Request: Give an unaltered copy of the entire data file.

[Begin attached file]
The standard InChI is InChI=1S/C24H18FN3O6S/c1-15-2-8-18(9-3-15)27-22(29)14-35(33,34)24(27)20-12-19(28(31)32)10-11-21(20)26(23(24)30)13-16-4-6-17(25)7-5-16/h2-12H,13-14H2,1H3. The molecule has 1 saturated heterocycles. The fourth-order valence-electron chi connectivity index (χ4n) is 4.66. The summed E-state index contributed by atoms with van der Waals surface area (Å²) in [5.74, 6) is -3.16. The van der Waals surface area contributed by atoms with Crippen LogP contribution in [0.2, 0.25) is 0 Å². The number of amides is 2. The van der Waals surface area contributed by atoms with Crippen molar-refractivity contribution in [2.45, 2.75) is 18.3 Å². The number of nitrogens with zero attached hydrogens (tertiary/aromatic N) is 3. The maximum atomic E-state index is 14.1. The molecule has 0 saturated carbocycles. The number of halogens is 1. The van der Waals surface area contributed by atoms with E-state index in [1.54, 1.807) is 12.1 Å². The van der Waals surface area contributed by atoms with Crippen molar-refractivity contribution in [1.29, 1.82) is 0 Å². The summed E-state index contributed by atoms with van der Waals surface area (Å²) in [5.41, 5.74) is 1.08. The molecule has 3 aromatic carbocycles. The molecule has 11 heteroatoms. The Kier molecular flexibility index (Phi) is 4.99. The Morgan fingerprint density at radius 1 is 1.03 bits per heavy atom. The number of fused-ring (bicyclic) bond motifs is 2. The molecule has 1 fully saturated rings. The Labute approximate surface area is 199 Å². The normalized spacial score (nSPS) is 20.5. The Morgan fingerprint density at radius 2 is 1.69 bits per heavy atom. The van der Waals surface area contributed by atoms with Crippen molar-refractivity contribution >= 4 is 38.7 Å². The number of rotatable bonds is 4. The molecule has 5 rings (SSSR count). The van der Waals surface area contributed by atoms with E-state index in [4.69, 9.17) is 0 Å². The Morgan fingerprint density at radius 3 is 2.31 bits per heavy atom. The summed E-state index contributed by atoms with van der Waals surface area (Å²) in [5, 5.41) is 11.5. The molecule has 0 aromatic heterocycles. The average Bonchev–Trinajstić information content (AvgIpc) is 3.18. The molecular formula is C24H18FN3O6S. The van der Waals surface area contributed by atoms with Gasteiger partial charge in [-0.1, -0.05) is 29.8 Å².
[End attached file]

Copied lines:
The standard InChI is InChI=1S/C24H18FN3O6S/c1-15-2-8-18(9-3-15)27-22(29)14-35(33,34)24(27)20-12-19(28(31)32)10-11-21(20)26(23(24)30)13-16-4-6-17(25)7-5-16/h2-12H,13-14H2,1H3. The molecule has 1 saturated heterocycles. The fourth-order valence-electron chi connectivity index (χ4n) is 4.66. The summed E-state index contributed by atoms with van der Waals surface area (Å²) in [5.74, 6) is -3.16. The van der Waals surface area contributed by atoms with Crippen LogP contribution in [0.2, 0.25) is 0 Å². The number of amides is 2. The van der Waals surface area contributed by atoms with Crippen molar-refractivity contribution in [2.45, 2.75) is 18.3 Å². The number of nitrogens with zero attached hydrogens (tertiary/aromatic N) is 3. The maximum atomic E-state index is 14.1. The molecule has 0 saturated carbocycles. The number of halogens is 1. The van der Waals surface area contributed by atoms with E-state index in [1.54, 1.807) is 12.1 Å². The van der Waals surface area contributed by atoms with Crippen molar-refractivity contribution in [1.29, 1.82) is 0 Å². The summed E-state index contributed by atoms with van der Waals surface area (Å²) in [5.41, 5.74) is 1.08. The molecule has 3 aromatic carbocycles. The molecule has 11 heteroatoms. The Kier molecular flexibility index (Phi) is 4.99. The Morgan fingerprint density at radius 1 is 1.03 bits per heavy atom. The number of fused-ring (bicyclic) bond motifs is 2. The molecule has 1 fully saturated rings. The Labute approximate surface area is 199 Å². The normalized spacial score (nSPS) is 20.5. The Morgan fingerprint density at radius 2 is 1.69 bits per heavy atom. The van der Waals surface area contributed by atoms with Crippen molar-refractivity contribution >= 4 is 38.7 Å². The number of rotatable bonds is 4. The molecule has 5 rings (SSSR count). The van der Waals surface area contributed by atoms with E-state index in [4.69, 9.17) is 0 Å². The Morgan fingerprint density at radius 3 is 2.31 bits per heavy atom. The summed E-state index contributed by atoms with van der Waals surface area (Å²) in [5, 5.41) is 11.5. The molecule has 0 aromatic heterocycles. The average Bonchev–Trinajstić information content (AvgIpc) is 3.18. The molecular formula is C24H18FN3O6S. The van der Waals surface area contributed by atoms with Gasteiger partial charge in [-0.1, -0.05) is 29.8 Å².